With a view to exploring a new research perspective for translation, the present study applies skopos theory to translation practice of Wushu terms. The paper consists of six parts.
Chapter 1: Presentation is briefly given for the research background and the importance of Wushu terms translation.
Chapter 2: This part is mainly about the literature review. Reviews will be conducted respectively in the following fields: 1.some detailed data collection; 2.current academic researches on the Wushu terms translation and difficulties in the process of translating; 3.problems concerning theoretical studies. Apart from that, the author also point out some limitations in terms of the existing studies and then try to make up their insufficiency in order to achieve the improvement of the paper.
Chapter 3: An overview of Wushu from its conception, history, evolution and Wushu terms translation will be made in this chapter when Wushu and its translation are analyzed respectively from its functions, features and some commonly adopted translating methods. In the last part of this chapter, the author discusses the limitations of Wushu terms translation in the previous studies.
Chapter 4: The theoretical framework will be demonstrated in this chapter where the author proposes to introduce the skopostheorie from its definition and development. Closely after that, the author will list its basic concepts and the three rules.
Chapter 5: This chapter is the core of this thesis. In the first section, the author will talk about basic terms in skopostheorie and analyze the adoption of the theory of text type in the Wushu terms translation followed by a discussion of some different factors affecting the translation of Wushu terms, such as, few references, different receivers and translators. This part also states the requirements for translators and the factors affecting its translation in the process of Wushu terms translation. Then the translational strategies are proposed. In this chapter examples will be used to prove different translation approaches.
Chapter 6: It is the conclusion part. First, the author concludes major findings about the present study. Second, some limitations of this research are listed. Finally, the author puts forward her suggestions to the further studies in this field.
Chapter Two Literature Review
2.1 Data Collection and Research Methodology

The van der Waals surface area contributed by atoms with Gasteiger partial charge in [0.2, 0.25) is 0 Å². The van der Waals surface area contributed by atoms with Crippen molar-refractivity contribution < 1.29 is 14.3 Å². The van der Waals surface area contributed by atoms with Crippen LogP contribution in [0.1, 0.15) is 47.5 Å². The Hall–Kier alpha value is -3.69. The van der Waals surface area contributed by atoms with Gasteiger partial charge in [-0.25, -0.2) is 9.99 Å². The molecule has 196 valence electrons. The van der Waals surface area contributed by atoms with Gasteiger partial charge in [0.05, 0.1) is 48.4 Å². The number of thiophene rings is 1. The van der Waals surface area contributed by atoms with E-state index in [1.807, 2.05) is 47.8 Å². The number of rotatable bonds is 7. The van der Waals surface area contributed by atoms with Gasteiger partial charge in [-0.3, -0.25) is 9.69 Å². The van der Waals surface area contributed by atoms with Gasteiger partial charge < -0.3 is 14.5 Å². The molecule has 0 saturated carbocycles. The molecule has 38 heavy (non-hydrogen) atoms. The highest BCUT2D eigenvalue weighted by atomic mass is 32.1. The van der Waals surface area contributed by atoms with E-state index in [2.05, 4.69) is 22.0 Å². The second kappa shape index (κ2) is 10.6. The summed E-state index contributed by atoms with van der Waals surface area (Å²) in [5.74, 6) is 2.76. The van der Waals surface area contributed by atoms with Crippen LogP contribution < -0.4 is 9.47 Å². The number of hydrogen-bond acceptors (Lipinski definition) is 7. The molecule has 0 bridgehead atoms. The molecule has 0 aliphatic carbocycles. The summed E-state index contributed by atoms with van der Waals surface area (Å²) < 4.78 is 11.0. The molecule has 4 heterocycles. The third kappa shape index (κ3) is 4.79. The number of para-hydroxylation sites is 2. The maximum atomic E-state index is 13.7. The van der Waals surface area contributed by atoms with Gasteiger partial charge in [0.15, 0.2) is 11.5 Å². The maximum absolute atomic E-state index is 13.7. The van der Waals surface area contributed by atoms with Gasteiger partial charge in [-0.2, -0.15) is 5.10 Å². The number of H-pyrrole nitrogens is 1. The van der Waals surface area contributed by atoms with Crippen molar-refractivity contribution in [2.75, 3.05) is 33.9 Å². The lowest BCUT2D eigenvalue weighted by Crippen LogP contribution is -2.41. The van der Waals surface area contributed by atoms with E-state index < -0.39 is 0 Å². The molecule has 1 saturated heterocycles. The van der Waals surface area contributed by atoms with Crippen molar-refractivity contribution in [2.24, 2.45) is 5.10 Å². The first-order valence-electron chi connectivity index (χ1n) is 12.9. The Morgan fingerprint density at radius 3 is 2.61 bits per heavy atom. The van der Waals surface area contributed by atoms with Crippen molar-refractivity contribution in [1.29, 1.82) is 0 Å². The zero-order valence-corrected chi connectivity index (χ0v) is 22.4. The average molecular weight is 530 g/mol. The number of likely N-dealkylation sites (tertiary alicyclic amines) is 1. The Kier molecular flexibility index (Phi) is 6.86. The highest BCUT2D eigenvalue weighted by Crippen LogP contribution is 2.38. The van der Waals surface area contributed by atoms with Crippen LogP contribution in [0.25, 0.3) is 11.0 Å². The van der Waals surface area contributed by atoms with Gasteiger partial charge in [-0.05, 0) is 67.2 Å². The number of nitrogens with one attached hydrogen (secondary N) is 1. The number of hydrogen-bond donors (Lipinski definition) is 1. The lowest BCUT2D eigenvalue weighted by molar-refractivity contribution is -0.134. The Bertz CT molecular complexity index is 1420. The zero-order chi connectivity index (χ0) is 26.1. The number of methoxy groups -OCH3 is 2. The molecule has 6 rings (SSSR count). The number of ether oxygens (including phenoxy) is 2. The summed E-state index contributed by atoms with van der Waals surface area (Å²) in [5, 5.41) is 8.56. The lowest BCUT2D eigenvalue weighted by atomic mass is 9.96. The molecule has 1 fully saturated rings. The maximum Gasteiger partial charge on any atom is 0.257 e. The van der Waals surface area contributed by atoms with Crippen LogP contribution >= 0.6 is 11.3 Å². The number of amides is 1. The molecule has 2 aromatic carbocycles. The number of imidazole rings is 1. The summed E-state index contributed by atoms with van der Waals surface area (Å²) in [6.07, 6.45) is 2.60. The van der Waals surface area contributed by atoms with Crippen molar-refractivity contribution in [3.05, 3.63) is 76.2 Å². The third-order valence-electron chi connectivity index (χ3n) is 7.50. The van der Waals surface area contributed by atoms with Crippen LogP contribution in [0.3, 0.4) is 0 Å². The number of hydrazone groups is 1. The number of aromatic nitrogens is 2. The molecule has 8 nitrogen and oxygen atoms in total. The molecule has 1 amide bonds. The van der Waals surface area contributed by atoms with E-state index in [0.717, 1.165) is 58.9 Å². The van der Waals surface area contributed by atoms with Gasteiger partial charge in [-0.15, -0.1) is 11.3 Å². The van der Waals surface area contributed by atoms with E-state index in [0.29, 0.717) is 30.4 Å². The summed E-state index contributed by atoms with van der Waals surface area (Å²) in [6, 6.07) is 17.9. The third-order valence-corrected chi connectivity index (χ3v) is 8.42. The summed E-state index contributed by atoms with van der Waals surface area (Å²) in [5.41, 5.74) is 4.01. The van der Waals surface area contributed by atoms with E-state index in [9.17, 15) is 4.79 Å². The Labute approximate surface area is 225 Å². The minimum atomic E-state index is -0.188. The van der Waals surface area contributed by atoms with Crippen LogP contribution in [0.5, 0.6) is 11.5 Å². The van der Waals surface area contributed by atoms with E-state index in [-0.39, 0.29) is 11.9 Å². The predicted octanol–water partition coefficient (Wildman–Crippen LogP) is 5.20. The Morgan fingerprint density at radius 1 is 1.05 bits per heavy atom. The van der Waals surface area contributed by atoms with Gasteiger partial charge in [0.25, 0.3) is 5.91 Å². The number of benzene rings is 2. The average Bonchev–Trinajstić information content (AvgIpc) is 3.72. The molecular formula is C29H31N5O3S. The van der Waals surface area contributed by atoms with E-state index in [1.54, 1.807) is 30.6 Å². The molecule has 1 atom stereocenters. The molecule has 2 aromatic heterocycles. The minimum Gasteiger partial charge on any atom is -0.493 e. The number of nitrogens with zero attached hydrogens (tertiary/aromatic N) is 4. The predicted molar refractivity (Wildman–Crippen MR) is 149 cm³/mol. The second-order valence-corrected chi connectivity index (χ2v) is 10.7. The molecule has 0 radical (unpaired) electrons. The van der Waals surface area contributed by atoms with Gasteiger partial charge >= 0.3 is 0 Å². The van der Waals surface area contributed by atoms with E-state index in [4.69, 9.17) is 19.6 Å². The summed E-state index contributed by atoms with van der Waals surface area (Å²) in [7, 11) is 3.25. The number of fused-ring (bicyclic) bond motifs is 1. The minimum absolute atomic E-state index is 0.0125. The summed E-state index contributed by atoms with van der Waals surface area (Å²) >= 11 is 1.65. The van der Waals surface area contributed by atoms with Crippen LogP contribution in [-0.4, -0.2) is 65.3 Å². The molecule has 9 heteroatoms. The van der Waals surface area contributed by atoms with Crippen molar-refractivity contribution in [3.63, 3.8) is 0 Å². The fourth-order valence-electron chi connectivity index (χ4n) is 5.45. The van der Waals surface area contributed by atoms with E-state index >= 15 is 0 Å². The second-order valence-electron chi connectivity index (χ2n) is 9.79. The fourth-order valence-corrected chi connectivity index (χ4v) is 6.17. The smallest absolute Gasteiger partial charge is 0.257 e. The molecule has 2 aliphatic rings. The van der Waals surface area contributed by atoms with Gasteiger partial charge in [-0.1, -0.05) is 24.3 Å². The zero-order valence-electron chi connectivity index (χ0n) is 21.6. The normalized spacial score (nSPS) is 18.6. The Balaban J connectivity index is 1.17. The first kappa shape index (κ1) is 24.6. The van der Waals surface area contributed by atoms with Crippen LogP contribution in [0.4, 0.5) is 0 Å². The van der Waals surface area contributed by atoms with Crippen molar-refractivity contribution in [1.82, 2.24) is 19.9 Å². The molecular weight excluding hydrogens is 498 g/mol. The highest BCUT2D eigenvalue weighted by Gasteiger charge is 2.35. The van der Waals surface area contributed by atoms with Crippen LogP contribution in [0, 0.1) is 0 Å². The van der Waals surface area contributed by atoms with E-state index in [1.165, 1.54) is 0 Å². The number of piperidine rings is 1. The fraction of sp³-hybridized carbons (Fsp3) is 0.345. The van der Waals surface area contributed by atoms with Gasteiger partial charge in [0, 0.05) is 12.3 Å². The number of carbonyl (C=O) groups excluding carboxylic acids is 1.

As Wushu is a particular Chinese conception, the Wushu terms can only be translated from Chinese to English or other languages. And all the samples of C-E Wushu terms are mainly selected from four types of bilingual publications or written materials.
1. Chinese-English Wushu Dictionaries, such as English-Chinese & Chinese-English Wushu Glossary; A Chinese-English Sports Dictionary; A New Chinese-English Classified Dictionary for Interpreters; Chinese-English Sports Classified Dictionary.
2. Wushu text books for foreigners, such as, Chinese-English Wushu Bilingual Text Books; The Competition Routine of 42 Style Taiji Quan; Gateway to Taijiquan for Overseas Learners.
3. Booklets for Wushu International competition rules, such as Rules for International Wushu Taolu Competition.
4. Non-professional materials in which some Wushu terms are involved.
In order to make the data authentic, the derivation of these data will be provided. The author will analyze the problematic samples with skopostheorie as the theoretic basis and provide her suggested translation versions.
This thesis conducts a qualitative research upon the researching objects in which comparative and analytical methods are used. And in this regard, the research of this thesis is in accordance with the principles of descriptive translation studies. As Toury narrated in the Descriptive Translation Studies & Beyond (2001), this method features a two-stage procedure: discovery and justification. The preliminary findings of the first stage are then tested in the second stage where the whole collected data is analyzed. The whole procedure of the C-E translation theory analyses the Source Target, discusses the potential translation problems and errors and proposes translational solutions. All these steps will be included in this thesis.
2.2 Studies of Wushu Terms and Difficulties in Wushu Terms Translation
Strictly speaking, Wushu is still a newly focused field in English speaking countries. Those who want to know more details about Chinese Wushu or learn its different movements have to read the translated versions. During their learning and practicing, these people more or less have encountered difficulties in understanding the translation; thus eagerly to find a better version. Up to now there has been little study on Wushu abroad. On the other hand, studies on the translation of Wushu terms in our country is still in its primary stage. Xiao Yakang and Chen Haiying published "On the Problems, Difficulties and Rules in Wushu Translation" in "Wushu Science" (Vol.1 No.6:29) in 2004.